Monday of Holy Week – “Fight Like Jesus” review part 3

You can read Part 1 here and Part 2 here.

As we move into Monday of Holy Week, Porterfield looks at one of the most controversial aspects of Monday of Holy Week – the whip that Jesus fashioned and used as he cleansed the Temple of the animals and money changers. The simple argument is this – Jesus made a whip and used it, clearly he was fine with using violence as a means to an end. A dive into Scripture helps us to see that this is not the case and that too often we read into Scripture what isn’t there.

Or as Porterfield says, “The result of such a portrayal is that many Christians have found a convenient way to justify their own violent intentions. If Jesus hurt people with a whip, so the argument goes, then under the right conditions his followers may also use force. Of course, those conditions are rarely identified. Instead, Christians have all too often divorced Jesus’ actions from the issues that upset him, thus giving themselves free rein to respond violently in any situation. And by classifying the whip as a weapon, they’ve concluded that any weapon may be used, even ones infinitely more lethal and indiscriminate than a whip.” (Pg. 43).

Porterfield breaks the situation into different phases. The first phase is the preparation – “As Ched Myers notes, ‘Jesus’ initial visit to the temple was for reconnaissance.’ What he saw bothered him. Something was terribly wrong, and he was not going to let it go unchallenged.” (Pg. 45).

The lesson Porterfield attaches to the point is that Christlike peacemakers assess before they act. Always survey the scene to know what you are getting into.

Phase two is action. The crafting of the whip is the focus. “Notice that [the Gospel of John] explicitly states that Jesus made the whip once he was already in the temple.” (Pg. 47). And what is available – “rushes or reeds, akin to ration or wicker material.” (pg. 47) Porterfield took the liberty of crafting a whip from these materials. “…in the end, despite my hours of effort, my wicker-whip creations never could have injured anyone.” (Pg. 47). The point being that this was not something meant to be a weapon to be used against a person.

Secondly, “primitive whips, like the one Jesus made, are known to have been used in antiquity to herd such animals.” (pg. 49). Even the animals were not being hurt, but rather herded.

Third, the temple security show that Jesus didn’t hurt anyone. “If Jesus hurt anyone in the temple, then it is difficult to explain why the security personnel did not intervene.” (Pg. 49). Rome didn’t respond either. And given the concern that Pilate had for an insurrection, the Roman guards would be on constant lookout for signs of an insurrection. Yet, we hear of nothing – no response whatsoever – to Jesus’ cleansing of the Temple.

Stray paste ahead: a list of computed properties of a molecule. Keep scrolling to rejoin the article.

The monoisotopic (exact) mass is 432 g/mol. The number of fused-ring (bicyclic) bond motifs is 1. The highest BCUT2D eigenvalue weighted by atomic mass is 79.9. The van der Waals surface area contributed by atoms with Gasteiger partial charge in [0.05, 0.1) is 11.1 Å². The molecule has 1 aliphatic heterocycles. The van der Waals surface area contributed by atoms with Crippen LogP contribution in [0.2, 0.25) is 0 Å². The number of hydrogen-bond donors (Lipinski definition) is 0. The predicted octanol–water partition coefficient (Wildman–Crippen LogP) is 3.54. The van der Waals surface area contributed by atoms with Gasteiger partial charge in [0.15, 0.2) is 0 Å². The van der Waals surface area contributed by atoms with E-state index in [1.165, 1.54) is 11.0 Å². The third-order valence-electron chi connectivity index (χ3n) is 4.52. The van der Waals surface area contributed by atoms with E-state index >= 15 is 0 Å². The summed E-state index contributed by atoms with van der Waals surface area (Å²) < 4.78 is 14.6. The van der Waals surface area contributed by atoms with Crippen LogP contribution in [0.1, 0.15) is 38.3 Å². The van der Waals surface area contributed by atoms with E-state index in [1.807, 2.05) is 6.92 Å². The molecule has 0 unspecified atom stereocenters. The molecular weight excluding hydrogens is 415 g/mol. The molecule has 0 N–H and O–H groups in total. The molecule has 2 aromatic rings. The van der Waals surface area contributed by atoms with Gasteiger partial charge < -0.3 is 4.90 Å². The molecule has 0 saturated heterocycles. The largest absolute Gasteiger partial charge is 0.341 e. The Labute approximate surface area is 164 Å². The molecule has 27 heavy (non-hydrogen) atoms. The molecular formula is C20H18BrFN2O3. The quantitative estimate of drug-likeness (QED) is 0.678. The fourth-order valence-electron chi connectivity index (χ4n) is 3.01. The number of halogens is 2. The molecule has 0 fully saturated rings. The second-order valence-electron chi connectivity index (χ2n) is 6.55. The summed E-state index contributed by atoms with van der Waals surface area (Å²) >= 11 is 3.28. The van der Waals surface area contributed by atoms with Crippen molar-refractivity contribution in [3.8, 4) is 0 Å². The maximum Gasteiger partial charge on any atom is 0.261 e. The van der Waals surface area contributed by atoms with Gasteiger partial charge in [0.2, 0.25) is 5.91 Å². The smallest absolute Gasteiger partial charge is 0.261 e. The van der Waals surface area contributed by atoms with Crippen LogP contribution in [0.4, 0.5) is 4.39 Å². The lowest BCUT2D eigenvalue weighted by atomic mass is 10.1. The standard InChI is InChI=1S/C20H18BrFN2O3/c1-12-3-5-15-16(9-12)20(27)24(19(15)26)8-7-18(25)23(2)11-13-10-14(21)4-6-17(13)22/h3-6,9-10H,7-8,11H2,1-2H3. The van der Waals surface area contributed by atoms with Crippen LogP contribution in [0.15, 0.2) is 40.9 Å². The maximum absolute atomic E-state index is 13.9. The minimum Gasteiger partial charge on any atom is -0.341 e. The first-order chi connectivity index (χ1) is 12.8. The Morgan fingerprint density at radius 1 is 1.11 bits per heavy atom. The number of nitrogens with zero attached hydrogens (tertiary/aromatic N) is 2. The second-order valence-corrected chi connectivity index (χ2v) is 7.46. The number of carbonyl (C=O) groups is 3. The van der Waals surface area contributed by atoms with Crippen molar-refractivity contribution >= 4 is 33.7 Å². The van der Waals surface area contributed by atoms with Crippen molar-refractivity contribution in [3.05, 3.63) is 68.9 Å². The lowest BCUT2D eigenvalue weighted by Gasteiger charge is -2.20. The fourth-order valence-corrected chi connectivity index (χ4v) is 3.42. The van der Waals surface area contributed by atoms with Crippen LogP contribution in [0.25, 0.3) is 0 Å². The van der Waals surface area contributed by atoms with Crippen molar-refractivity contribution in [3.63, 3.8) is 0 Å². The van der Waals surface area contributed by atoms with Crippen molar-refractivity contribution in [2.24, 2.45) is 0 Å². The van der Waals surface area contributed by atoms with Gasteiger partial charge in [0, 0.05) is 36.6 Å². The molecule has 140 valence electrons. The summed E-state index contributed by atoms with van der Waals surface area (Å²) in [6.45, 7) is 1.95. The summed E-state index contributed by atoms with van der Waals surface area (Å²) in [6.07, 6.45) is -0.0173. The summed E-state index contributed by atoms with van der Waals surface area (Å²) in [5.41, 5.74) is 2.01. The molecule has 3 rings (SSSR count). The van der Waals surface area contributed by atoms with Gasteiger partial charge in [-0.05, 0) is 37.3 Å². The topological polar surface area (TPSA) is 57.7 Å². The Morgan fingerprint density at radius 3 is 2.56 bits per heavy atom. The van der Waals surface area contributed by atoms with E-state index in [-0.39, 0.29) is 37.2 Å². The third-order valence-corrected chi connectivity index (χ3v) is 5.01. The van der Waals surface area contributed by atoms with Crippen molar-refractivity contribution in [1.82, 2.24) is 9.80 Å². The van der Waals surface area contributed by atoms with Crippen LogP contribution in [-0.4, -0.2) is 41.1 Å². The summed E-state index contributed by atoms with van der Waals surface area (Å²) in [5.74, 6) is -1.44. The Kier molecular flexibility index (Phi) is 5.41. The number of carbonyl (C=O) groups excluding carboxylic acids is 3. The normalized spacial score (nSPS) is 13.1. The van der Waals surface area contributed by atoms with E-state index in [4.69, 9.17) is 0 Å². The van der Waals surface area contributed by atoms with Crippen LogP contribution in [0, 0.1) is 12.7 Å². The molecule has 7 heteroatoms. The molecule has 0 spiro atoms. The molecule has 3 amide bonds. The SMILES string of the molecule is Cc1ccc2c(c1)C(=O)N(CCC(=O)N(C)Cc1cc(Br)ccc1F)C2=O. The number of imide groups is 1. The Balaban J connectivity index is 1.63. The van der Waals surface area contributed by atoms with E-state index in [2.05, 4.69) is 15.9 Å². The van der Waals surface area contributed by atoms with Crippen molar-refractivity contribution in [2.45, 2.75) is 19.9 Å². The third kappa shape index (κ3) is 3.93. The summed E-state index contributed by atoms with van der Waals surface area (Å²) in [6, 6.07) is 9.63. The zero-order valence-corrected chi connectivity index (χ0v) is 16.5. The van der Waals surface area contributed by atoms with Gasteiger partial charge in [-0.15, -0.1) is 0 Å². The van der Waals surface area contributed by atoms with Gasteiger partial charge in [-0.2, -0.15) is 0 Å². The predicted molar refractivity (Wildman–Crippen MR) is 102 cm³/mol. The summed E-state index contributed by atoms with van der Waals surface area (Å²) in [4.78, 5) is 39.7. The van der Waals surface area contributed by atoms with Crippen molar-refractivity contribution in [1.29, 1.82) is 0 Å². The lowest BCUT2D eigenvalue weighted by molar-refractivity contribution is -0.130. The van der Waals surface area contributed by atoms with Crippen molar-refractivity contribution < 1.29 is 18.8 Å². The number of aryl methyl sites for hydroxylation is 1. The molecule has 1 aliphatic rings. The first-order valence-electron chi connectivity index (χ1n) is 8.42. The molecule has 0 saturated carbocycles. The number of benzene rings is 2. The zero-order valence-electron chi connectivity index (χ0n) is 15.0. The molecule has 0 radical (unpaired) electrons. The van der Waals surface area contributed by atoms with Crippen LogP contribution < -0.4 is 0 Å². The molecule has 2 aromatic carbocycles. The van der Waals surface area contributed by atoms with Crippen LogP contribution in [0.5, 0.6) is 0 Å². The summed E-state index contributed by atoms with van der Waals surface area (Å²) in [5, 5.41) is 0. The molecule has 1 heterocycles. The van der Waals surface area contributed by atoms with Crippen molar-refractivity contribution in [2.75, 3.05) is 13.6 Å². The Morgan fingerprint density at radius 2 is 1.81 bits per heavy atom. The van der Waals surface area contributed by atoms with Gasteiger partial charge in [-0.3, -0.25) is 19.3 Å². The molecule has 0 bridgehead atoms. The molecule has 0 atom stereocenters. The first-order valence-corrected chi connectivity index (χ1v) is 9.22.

Fourth, Greek. I won’t go into detail here, but the point is that the Greek points to the animals being driven out – all of them. When your animals leave, your source of income, take a wild guess what you’ll do – go chase after them. And that’s what Porterfield argues.

The point for this is simple and is summed up in the second lesson that Porterfield makes for this chapter – Christlike peacemakers are not passive. “For Jesus, pacifism could never be equated with passives…Love compelled him to act. Love moved him to resist evil with every fiber of his being.

Lastly, we look at the third phase – the explanation. Jesus was nothing if he wasn’t consistent. When he acted, he always explained what he did because he was always teaching. And this act was no different. And with most things Jesus did, he either based his action on Scripture or was fulfilling prophecy of Scripture. In this case, Jesus was living into Isaiah 56 and Jeremiah 7. The point was that there was corruption in the temple and it was time to clean it out.

“When religion legitimizes injustice, it communicates to the world that God wills such evil. It makes God appear wicked. By marginalizing foreigners, the temple made God look like a tribal deity who was only concerned with the well-being of God’s own people. And by economically exploiting the poor, the temple portrayed God as yet another greedy ruler with an insatiable hunger for his subjects’ hard-earned money.” (Pg. 59-60).

Which leads to the final lesson for this chapter: Instead of injuring and destroying, Christlike peacemakers channel their zeal into acts that heal and restore. “Truly righteous zeal is constructive, not destructive. It lifts others up instead of tearing them down. Instead of injuring, it heals. Instead of destroying, it restores. And above all, truly righteous zeal is motivated by self-giving love, not other-consuming hatred.” (Pg. 61).

Tomorrow, I take a look at Tuesday of Holy Day through Porterfield’s lens.

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